Isafjördur is a small city in the extreme northwest corner of Iceland. It’s a remote place with a population of just 2,600 year-round residents, but like the rest of the country it has been experiencing a tourism boom. And with the visitors, traffic problems arrived. To protect local pedestrians, and rambling tourists too, the city partnered with Vegamálun to create eye-catching crosswalks to slow drivers down a bit. Seems like a good concept that would work everywhere.
Just in case you needed another good reason to consider a trip to Switzerland, on October 21st the Camille Bloch chocolate company will open its new chocolate museum and tasting center near the firm’s headquarters in the village of Courtelay.
Devotees of Swiss chocolate—still the world’s best as far as I’m concerned—will be well acquainted with the Camille Bloch line of delectable treats. The family-run company, in business since 1929, produces lots of popular chocolates, including the terrific Ragusa and Torino bars. And don’t get me started on their liqueur-filled chocolates.
So, if you’re on a chocolate-themed trip to Switzerland, it’s worth a detour to Courtelay, in the Bernese Jura near the French border, for a museum visit, chocolate tasting, and factory tour.
This year’s Nobel prize for literature was announced yesterday. I don’t usually pay much attention to these types of awards, but I really thought that this would be Margaret Atwood’s year. Still, even though I was surprised by the selection of Kazuo Ishiguro, I am a fan of his work. In fact, I think that “Never Let Me Go” is an often overlooked masterpiece.
The prize announcement reminded me of one of Ishiguro’s enigmatic short stories titled “A Village After Dark” that I read years ago in The New Yorker magazine:
There was nothing I recognized, and I found myself walking forever around twisting, badly lit streets hemmed in on both sides by the little stone cottages characteristic of the area. The streets often became so narrow I could make no progress without my bag or my elbow scraping one rough wall or another. I persevered nevertheless, stumbling around in the darkness in the hope of coming upon the village square—where I could at least orient myself—or else of encountering one of the villagers. When after a while I had done neither, a weariness came over me, and I decided my best course was just to choose a cottage at random, knock on the door, and hope it would be opened by someone who remembered me.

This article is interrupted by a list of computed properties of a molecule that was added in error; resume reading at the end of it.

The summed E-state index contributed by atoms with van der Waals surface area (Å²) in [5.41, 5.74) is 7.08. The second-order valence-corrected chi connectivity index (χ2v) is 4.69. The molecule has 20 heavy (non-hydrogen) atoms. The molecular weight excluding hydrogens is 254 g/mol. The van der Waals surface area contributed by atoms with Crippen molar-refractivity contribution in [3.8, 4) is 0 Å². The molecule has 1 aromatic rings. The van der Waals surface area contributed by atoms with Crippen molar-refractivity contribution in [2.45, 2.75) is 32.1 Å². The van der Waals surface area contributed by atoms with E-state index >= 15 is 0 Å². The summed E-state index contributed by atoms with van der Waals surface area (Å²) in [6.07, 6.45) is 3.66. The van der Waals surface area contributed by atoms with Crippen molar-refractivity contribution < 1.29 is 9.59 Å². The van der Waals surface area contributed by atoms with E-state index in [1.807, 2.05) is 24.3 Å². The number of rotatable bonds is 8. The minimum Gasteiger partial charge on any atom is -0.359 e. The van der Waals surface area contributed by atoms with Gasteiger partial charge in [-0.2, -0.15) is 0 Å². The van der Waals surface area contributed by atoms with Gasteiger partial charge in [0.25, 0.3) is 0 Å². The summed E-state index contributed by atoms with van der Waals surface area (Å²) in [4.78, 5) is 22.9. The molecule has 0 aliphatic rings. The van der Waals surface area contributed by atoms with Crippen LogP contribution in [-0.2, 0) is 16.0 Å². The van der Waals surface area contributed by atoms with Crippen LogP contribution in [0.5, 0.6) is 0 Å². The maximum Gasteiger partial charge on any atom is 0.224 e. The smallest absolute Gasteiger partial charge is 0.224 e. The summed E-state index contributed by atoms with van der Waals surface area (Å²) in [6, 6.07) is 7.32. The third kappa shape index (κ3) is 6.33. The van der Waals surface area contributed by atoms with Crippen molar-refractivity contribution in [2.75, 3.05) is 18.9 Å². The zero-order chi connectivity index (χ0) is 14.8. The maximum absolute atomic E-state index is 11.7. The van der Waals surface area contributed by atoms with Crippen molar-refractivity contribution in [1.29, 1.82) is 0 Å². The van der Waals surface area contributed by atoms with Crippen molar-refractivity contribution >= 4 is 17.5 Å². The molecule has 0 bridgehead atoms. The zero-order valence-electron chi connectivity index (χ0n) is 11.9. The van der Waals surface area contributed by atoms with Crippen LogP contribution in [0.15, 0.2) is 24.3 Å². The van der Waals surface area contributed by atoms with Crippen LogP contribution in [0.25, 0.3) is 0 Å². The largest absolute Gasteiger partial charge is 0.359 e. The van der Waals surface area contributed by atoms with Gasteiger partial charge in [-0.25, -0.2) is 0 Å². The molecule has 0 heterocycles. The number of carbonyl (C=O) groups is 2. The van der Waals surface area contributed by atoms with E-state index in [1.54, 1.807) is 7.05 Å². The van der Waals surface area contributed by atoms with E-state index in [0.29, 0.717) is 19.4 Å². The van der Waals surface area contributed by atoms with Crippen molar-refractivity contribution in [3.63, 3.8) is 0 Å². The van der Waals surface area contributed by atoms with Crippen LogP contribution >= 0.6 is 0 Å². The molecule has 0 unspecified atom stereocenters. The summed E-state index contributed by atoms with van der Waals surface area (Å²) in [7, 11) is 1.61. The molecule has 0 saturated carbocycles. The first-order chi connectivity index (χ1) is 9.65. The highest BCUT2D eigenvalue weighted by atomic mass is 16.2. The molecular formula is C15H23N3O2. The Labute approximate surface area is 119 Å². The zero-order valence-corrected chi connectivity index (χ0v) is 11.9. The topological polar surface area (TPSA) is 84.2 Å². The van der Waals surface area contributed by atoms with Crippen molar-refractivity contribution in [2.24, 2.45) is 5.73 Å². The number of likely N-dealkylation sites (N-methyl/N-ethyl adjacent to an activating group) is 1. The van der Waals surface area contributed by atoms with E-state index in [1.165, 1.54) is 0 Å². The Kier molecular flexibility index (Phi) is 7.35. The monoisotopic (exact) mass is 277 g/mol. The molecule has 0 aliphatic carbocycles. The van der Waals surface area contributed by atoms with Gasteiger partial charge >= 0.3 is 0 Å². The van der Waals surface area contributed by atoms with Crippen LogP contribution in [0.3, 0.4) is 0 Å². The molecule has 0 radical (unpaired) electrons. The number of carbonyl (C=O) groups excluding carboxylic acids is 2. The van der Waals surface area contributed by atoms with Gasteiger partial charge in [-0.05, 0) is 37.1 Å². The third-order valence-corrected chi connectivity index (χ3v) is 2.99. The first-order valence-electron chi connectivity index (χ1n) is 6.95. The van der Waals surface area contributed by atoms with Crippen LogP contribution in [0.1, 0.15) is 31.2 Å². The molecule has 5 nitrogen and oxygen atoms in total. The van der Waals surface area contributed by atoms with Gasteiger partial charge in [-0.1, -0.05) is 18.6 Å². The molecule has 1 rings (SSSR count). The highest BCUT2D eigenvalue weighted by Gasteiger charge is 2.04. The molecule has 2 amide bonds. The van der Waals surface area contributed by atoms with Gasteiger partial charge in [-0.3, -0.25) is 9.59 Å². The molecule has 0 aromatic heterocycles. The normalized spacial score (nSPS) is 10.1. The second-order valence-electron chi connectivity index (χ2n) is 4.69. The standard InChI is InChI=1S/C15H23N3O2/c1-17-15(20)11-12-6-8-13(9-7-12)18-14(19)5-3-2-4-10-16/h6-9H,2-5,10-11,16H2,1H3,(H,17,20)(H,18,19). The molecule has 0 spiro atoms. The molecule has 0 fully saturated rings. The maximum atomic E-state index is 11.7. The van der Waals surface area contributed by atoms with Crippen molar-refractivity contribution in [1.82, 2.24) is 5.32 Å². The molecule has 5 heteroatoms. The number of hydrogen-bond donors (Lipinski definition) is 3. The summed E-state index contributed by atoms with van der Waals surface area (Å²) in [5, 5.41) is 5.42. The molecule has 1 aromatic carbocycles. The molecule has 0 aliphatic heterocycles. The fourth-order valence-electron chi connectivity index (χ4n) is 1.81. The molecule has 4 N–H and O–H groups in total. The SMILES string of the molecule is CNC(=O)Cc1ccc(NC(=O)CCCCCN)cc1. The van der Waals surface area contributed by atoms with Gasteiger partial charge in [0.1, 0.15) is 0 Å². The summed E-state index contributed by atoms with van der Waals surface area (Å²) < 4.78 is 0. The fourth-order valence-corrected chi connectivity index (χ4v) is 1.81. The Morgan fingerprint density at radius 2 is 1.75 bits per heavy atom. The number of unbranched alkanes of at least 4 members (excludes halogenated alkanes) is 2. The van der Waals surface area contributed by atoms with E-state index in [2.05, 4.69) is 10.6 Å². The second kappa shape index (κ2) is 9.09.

You can read the entire short story here.
If you are a regular reader of TBTP, you know that I’m a big fan of London-based cartoonist and illustrator Tom Gauld. Along with his weekly comic strips in the Guardian and the New Scientist, Gauld’s work regularly appears in the New York Times, the New Yorker, and many other prestigious publications.Now he has released a new hilarious book of comics titled “Baking With Kafka”, which pokes fun at literary and cultural norms. I’m certain that it will be a huge success.
Last year, Reykjavik-based Studio Granda architectural and design group won an unusual competition, sponsored by Akureyri, Iceland’s second city, to create a monument to mark the spot where the Arctic Circle crosses Icelandic territory. The winning design, called Hringur og Kúla, or Ring and Sphere, is a 8 metric ton, concrete globe now set at 66.56°N on the small windswept island of Grimsey 40 km off of the North Iceland .
There were some significant hiccups in getting the giant sphere to the island, including a minor trucking catastrophe and a long delay. But last week, the official dedication finally was marked with a small celebration.
Unfortunately, since the Arctic Circle actually moves each year, the monument will have to be shifted northward by a few meters. And, sometime after 2050, due to the Earth’s axial tilt, the big globe will wind up in the Arctic Ocean. But for now, you can visit after a 30 minute flight from Akureyri or a stomach-churning 3 hour ferry ride.
For hopeless bibliophiles and coffee addicts like me there’s no place better to while away the hours than a bookshop with its own café. One of my all time favorites, the Housing Works Bookstore in Manhattan, is included with eight other terrific independent bookshop/café combos from across the United States in the neat short video below:
It will come as no surprise to learn that Paris’ newest floating bookstore specializes in travel and maritime literature. Librairie Peniche, which is housed in a beautifully restored and remodeled barge, is the passion project of Judith Rosa and Didier Delamare. They had some difficulty in establishing a permanent home for the bookshop, but now can be found at Quai de l’Oise in the 19th.